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    By now anyone even remotely familiar with public school matters has ventured an opinion on the results on the so called "high stakes tests" that were recently made public. Here in Plainview-Old Bethpage, the predictable hysteria has broken out as some of our scores are apparently not as high as some people had imagined they would be. What are we to make of these scores on the 4th and 8th grade tests? What do they tell us about the quality of the academic program in our schools?

    Were I to say that they tell us little of importance, though I spoke my mind, and I believe the truth, I would surely be seen as an apologist for the staff. I can hear the charge. "There goes the union trying to explain away the shortcomings of their members."

    So, let me put my readers at ease. I believe we can and have an obligation to get our scores up. I also suspect that it won't require a herculean effort to do so. What must be done?

    The staff are already at work to align the sequence of the skills they teach with the timing of the tests. We clearly have very fine high school test results by any measure. That suggests that by the end of a child's education in our district, he/she learns what the state says is necessary, and more. Yet, we have probably not been teaching some of what the state requires on the 4th and 8th grade exams in time to prepare children to get high marks on them. Before the advent of the exams, the order in which we taught skills often didn't matter as much. It does now. This should be a relatively easy problem to fix.

    More difficult to handle is the very palpable need to abandon some of the pseudo-philosophical notions in the minds of some decision makers in our district that there are only certain ways to teach reading and other skills. Too often our teachers' creativity is stifled by a mindless rigidity that craves allegiance to a particular educational program rather than meeting the needs of students. A teacher often has to choose between doing what is right for a student and pleasing his/her boss.  A consensus needs to be built around the idea that it really doesn't matter how a child learns a skill or how a teacher presents it.  It's the learning that's important. If some students need workbooks, let's get them. If some require heavy doses of phonics instruction, we are foolish not to provide it just because some professor somewhere says it is not the ideal way to teach a child to read.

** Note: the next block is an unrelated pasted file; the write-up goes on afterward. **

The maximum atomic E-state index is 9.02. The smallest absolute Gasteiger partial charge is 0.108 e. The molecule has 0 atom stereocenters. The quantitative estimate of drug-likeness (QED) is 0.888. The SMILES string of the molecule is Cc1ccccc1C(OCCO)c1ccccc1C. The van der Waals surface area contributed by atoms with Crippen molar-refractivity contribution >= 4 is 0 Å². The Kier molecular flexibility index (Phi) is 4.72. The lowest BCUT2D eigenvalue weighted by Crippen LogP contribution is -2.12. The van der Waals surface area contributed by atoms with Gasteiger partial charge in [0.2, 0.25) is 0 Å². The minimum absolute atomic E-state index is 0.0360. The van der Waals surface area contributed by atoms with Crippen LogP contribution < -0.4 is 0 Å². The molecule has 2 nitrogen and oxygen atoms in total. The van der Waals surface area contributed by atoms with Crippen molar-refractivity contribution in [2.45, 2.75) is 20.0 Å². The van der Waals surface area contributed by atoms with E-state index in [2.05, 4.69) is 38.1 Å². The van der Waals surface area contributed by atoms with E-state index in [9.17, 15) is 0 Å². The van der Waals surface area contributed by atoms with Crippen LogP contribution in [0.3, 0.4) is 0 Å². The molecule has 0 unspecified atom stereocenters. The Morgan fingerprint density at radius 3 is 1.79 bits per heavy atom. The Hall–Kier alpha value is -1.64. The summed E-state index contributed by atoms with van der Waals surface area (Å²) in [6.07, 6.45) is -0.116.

Perhaps even more difficult is the need to build parent and administrative support for creating a school environment more conducive to encouraging our students to achieve at higher levels. Our teachers need support for firm but fair discipline. We don't need lots of rules, but we need a few basic ones that are consistently enforced. We need to understand that self-esteem is built only by real accomplishment, not bending requirements and making excuses. I recently brought a high school English class of reluctant learners to roaring laughter when I suggested to them that I knew a secret that they never suspected I knew.  They couldn't stop laughing when I told them I knew that they thought  many of the adults in our high school were crazy for letting them get away with the things they get away with.

    The remaining broad area that must be addressed is class size. Our class sizes are currently some of the highest in the history of our district. As we begin to open new spaces, we must be sure that we don't have classes of 28 and 30. It is simply too easy for those students who do poorly on these tests to get lost is such large classes.   Fortunately, a consensus seems to have developed to lower class sizes in our district.

    We can clearly raise the scores of our students on the new state tests. With some thought and effort, we can teach them better too.


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